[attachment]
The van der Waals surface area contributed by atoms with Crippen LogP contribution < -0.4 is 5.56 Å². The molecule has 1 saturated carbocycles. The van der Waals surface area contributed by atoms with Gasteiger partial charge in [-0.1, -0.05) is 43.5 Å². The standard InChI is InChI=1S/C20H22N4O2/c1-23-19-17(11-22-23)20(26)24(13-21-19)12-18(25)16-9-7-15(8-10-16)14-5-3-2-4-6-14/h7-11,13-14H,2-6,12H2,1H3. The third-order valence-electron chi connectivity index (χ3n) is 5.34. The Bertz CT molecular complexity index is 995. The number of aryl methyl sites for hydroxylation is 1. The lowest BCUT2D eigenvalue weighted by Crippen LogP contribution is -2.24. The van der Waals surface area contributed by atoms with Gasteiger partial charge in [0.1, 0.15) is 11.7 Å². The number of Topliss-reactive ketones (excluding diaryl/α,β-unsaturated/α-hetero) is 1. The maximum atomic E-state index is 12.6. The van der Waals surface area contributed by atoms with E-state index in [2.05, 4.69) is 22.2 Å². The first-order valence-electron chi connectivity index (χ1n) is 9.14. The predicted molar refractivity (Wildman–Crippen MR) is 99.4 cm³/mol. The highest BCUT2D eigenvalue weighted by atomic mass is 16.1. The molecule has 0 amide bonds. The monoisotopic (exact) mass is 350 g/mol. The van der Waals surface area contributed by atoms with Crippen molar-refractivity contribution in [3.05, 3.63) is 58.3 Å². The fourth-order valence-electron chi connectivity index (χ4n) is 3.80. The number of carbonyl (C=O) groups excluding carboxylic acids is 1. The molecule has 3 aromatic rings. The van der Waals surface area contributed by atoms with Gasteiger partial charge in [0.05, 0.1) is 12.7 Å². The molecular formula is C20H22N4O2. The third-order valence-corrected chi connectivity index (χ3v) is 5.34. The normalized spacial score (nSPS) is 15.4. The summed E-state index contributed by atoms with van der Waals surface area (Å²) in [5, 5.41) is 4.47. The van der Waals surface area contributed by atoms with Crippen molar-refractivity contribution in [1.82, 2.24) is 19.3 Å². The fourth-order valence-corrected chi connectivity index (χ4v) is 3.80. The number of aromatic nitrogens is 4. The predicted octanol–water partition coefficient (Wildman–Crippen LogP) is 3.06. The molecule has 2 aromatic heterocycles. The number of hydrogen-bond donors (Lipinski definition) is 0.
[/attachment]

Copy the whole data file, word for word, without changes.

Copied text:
The van der Waals surface area contributed by atoms with Crippen LogP contribution < -0.4 is 5.56 Å². The molecule has 1 saturated carbocycles. The van der Waals surface area contributed by atoms with Gasteiger partial charge in [-0.1, -0.05) is 43.5 Å². The standard InChI is InChI=1S/C20H22N4O2/c1-23-19-17(11-22-23)20(26)24(13-21-19)12-18(25)16-9-7-15(8-10-16)14-5-3-2-4-6-14/h7-11,13-14H,2-6,12H2,1H3. The third-order valence-electron chi connectivity index (χ3n) is 5.34. The Bertz CT molecular complexity index is 995. The number of aryl methyl sites for hydroxylation is 1. The lowest BCUT2D eigenvalue weighted by Crippen LogP contribution is -2.24. The van der Waals surface area contributed by atoms with Gasteiger partial charge in [0.1, 0.15) is 11.7 Å². The number of Topliss-reactive ketones (excluding diaryl/α,β-unsaturated/α-hetero) is 1. The maximum atomic E-state index is 12.6. The van der Waals surface area contributed by atoms with E-state index in [2.05, 4.69) is 22.2 Å². The first-order valence-electron chi connectivity index (χ1n) is 9.14. The predicted molar refractivity (Wildman–Crippen MR) is 99.4 cm³/mol. The highest BCUT2D eigenvalue weighted by atomic mass is 16.1. The molecule has 0 amide bonds. The monoisotopic (exact) mass is 350 g/mol. The van der Waals surface area contributed by atoms with Crippen molar-refractivity contribution in [3.05, 3.63) is 58.3 Å². The fourth-order valence-electron chi connectivity index (χ4n) is 3.80. The number of carbonyl (C=O) groups excluding carboxylic acids is 1. The molecule has 3 aromatic rings. The van der Waals surface area contributed by atoms with Gasteiger partial charge in [0.05, 0.1) is 12.7 Å². The molecular formula is C20H22N4O2. The third-order valence-corrected chi connectivity index (χ3v) is 5.34. The normalized spacial score (nSPS) is 15.4. The summed E-state index contributed by atoms with van der Waals surface area (Å²) in [5, 5.41) is 4.47. The van der Waals surface area contributed by atoms with Crippen molar-refractivity contribution in [1.82, 2.24) is 19.3 Å². The fourth-order valence-corrected chi connectivity index (χ4v) is 3.80. The number of aromatic nitrogens is 4. The predicted octanol–water partition coefficient (Wildman–Crippen LogP) is 3.06. The molecule has 2 aromatic heterocycles. The number of hydrogen-bond donors (Lipinski definition) is 0.